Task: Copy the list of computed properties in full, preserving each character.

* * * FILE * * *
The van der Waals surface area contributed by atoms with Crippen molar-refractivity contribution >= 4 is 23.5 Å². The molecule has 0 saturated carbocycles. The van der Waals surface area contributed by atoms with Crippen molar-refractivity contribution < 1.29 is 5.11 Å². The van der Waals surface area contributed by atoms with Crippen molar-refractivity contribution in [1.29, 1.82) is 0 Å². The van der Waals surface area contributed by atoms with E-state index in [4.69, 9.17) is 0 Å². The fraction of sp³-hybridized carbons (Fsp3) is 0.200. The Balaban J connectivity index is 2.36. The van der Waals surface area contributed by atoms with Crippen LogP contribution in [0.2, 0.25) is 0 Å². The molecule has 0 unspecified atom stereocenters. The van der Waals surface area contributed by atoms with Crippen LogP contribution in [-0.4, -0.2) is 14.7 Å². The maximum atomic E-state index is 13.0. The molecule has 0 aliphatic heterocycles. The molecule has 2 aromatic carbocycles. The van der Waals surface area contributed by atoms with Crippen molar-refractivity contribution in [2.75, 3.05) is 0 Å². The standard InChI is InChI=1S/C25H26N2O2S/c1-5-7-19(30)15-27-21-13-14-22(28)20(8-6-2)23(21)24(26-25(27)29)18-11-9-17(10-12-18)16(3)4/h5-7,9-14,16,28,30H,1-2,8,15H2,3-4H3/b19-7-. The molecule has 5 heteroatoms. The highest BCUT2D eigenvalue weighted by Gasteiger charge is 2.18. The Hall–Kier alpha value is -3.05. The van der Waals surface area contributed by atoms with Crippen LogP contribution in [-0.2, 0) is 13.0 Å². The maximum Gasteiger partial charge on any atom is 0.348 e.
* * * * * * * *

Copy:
The van der Waals surface area contributed by atoms with Crippen molar-refractivity contribution >= 4 is 23.5 Å². The molecule has 0 saturated carbocycles. The van der Waals surface area contributed by atoms with Crippen molar-refractivity contribution < 1.29 is 5.11 Å². The van der Waals surface area contributed by atoms with Crippen molar-refractivity contribution in [1.29, 1.82) is 0 Å². The van der Waals surface area contributed by atoms with E-state index in [4.69, 9.17) is 0 Å². The fraction of sp³-hybridized carbons (Fsp3) is 0.200. The Balaban J connectivity index is 2.36. The van der Waals surface area contributed by atoms with Crippen LogP contribution in [0.2, 0.25) is 0 Å². The molecule has 0 unspecified atom stereocenters. The van der Waals surface area contributed by atoms with Crippen LogP contribution in [-0.4, -0.2) is 14.7 Å². The maximum atomic E-state index is 13.0. The molecule has 0 aliphatic heterocycles. The molecule has 2 aromatic carbocycles. The van der Waals surface area contributed by atoms with Crippen molar-refractivity contribution in [2.75, 3.05) is 0 Å². The standard InChI is InChI=1S/C25H26N2O2S/c1-5-7-19(30)15-27-21-13-14-22(28)20(8-6-2)23(21)24(26-25(27)29)18-11-9-17(10-12-18)16(3)4/h5-7,9-14,16,28,30H,1-2,8,15H2,3-4H3/b19-7-. The molecule has 5 heteroatoms. The highest BCUT2D eigenvalue weighted by Gasteiger charge is 2.18. The Hall–Kier alpha value is -3.05. The van der Waals surface area contributed by atoms with Crippen LogP contribution in [-0.2, 0) is 13.0 Å². The maximum Gasteiger partial charge on any atom is 0.348 e.